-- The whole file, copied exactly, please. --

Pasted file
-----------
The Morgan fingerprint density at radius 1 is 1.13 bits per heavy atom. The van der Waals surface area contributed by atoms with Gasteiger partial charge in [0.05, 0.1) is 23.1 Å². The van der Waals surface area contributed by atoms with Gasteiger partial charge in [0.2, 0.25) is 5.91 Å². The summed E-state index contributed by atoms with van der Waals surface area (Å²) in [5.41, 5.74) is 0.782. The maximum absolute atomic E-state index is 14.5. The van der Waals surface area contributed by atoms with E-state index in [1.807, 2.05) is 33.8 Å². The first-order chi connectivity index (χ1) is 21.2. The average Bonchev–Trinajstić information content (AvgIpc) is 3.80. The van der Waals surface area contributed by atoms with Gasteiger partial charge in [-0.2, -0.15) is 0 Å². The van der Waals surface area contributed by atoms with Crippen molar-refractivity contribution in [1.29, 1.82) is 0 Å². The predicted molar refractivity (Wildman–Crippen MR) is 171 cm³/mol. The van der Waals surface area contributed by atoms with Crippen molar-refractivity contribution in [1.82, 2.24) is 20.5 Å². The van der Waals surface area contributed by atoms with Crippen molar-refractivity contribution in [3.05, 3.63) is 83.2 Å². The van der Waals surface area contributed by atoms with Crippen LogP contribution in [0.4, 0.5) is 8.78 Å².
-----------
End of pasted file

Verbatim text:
The Morgan fingerprint density at radius 1 is 1.13 bits per heavy atom. The van der Waals surface area contributed by atoms with Gasteiger partial charge in [0.05, 0.1) is 23.1 Å². The van der Waals surface area contributed by atoms with Gasteiger partial charge in [0.2, 0.25) is 5.91 Å². The summed E-state index contributed by atoms with van der Waals surface area (Å²) in [5.41, 5.74) is 0.782. The maximum absolute atomic E-state index is 14.5. The van der Waals surface area contributed by atoms with E-state index in [1.807, 2.05) is 33.8 Å². The first-order chi connectivity index (χ1) is 21.2. The average Bonchev–Trinajstić information content (AvgIpc) is 3.80. The van der Waals surface area contributed by atoms with Gasteiger partial charge in [-0.2, -0.15) is 0 Å². The van der Waals surface area contributed by atoms with Crippen molar-refractivity contribution in [1.29, 1.82) is 0 Å². The predicted molar refractivity (Wildman–Crippen MR) is 171 cm³/mol. The van der Waals surface area contributed by atoms with Crippen molar-refractivity contribution in [1.82, 2.24) is 20.5 Å². The van der Waals surface area contributed by atoms with Crippen molar-refractivity contribution in [3.05, 3.63) is 83.2 Å². The van der Waals surface area contributed by atoms with Crippen LogP contribution in [0.4, 0.5) is 8.78 Å².